If a player hits the ball, but it is not in play and not caught before striking the ground by the fielding team, it is a foul ball – and counts as a strike. Hitters, however, cannot earn a third strike by hitting a foul ball, meaning a hitter could hit 20 foul balls and get yet another pitch.

If a player hits the ball over the outfield fence on the fly, it’s a home run, and he – and anyone who is on base – runs around the bases and steps on home plate. Teams are awarded one “run” for every player who touches first, second, third and home plate – in that order – in the same half-inning.

Whichever team is leading after nine innings is the winner. If the game is tied after nine innings, the game continues with alternating at-bats until one team is ahead at the end of the inning.

The complexity of the rules is frustrating for some new fans, but it hasn’t prohibited the game from exploding in Latin America.

“In Venezuela, in the Dominican, in Colombia, in Panama, they love it because they don't have anything else to do,” Detroit Tigers designated hitter Carlos Guillén, a native of Maracay, Venezuela, told ESPN.com, “Everyone is either going to baseball games or trying to play baseball. You see kids in the streets playing baseball with paper balls, trying to make baseballs out of anything just to play ball in the street. There, they close the street to play baseball. Here, you're not going to see that.”

Once players reach America, their dreams turn to focusing on advancing through an extensive minor league system, where the best players are promoted to the major leagues. Major League Baseball is composed of two parts – the American and National Leagues.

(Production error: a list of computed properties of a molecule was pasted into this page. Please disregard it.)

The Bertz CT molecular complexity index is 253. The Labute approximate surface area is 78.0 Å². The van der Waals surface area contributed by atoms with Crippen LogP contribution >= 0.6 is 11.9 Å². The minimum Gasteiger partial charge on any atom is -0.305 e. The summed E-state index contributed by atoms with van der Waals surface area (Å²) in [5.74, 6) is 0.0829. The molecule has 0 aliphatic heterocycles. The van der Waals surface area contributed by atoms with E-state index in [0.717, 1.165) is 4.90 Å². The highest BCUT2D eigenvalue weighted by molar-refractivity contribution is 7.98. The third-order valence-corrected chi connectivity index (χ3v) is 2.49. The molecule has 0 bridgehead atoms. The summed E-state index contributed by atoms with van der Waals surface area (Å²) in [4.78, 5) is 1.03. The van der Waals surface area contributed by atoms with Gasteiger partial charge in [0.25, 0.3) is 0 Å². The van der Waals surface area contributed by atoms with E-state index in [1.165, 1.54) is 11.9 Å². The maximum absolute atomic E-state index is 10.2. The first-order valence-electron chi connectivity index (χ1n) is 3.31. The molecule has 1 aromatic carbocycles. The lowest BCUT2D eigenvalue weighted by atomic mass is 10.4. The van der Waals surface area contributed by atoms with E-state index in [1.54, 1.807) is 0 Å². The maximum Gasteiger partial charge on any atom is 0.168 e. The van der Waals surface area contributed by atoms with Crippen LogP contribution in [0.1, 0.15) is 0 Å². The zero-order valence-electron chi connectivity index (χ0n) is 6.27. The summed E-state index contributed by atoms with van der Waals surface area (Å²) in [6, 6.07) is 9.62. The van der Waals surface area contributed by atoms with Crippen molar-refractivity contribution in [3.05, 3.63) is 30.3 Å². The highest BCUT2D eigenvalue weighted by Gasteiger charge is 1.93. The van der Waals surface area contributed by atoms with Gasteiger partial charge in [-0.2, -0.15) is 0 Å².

The National League is comprised of 16 teams and three divisions – the East, Central and West. The American League, which has 14 teams, also has an East, Central and West.

The biggest difference between the leagues is that while pitchers bat in the National League, the American League features a designated hitter to bat for the pitcher.

At the end of the 162-game regular season, each division winner and the league’s second place team with the best record make the playoffs. The first round, known as the Divisional Series, is a best-of-five series. The winning teams advance to the Championship Series, a best-of-seven series in which the winner advances to the World Series. The World Series is one of the biggest events on the American sports calendar. The team that wins the best-of-seven series is declared the season’s champion.

Baseball’s format likely will never change, but the flair injected by the dozens of Latin American players in the major leagues has proved the game’s boundaries extend well beyond the United States.

“Our guys definitely play the game different,” said Juan Samuel, the third baseman for the Dominican at the 2007 World Baseball Classic, told ESPN.com. “We’re more flashy. We probably enjoy it more – because that's all we do. Kids in America are playing soccer, playing hockey, playing golf. You don't see guys from the Dominican playing in any golf tournaments. You don't see guys from the Dominican getting scholarships to play golf.”